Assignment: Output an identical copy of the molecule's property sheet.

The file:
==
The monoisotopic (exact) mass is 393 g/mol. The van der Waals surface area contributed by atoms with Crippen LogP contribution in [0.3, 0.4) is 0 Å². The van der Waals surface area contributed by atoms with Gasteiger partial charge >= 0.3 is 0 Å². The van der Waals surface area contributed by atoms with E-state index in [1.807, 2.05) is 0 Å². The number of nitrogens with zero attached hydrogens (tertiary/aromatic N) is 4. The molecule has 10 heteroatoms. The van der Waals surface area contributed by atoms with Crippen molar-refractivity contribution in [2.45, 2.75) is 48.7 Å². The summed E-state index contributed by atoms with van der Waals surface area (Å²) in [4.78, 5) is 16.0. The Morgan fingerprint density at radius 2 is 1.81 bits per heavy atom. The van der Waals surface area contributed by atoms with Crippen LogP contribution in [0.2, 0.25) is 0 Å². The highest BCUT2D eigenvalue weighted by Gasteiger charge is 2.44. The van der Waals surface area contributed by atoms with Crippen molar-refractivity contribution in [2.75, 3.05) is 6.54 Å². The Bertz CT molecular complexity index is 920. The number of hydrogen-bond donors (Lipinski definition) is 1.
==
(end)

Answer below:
The monoisotopic (exact) mass is 393 g/mol. The van der Waals surface area contributed by atoms with Crippen LogP contribution in [0.3, 0.4) is 0 Å². The van der Waals surface area contributed by atoms with Gasteiger partial charge >= 0.3 is 0 Å². The van der Waals surface area contributed by atoms with E-state index in [1.807, 2.05) is 0 Å². The number of nitrogens with zero attached hydrogens (tertiary/aromatic N) is 4. The molecule has 10 heteroatoms. The van der Waals surface area contributed by atoms with Crippen molar-refractivity contribution in [2.45, 2.75) is 48.7 Å². The summed E-state index contributed by atoms with van der Waals surface area (Å²) in [4.78, 5) is 16.0. The Morgan fingerprint density at radius 2 is 1.81 bits per heavy atom. The van der Waals surface area contributed by atoms with Crippen LogP contribution in [0.2, 0.25) is 0 Å². The highest BCUT2D eigenvalue weighted by Gasteiger charge is 2.44. The van der Waals surface area contributed by atoms with Crippen molar-refractivity contribution in [2.75, 3.05) is 6.54 Å². The Bertz CT molecular complexity index is 920. The number of hydrogen-bond donors (Lipinski definition) is 1.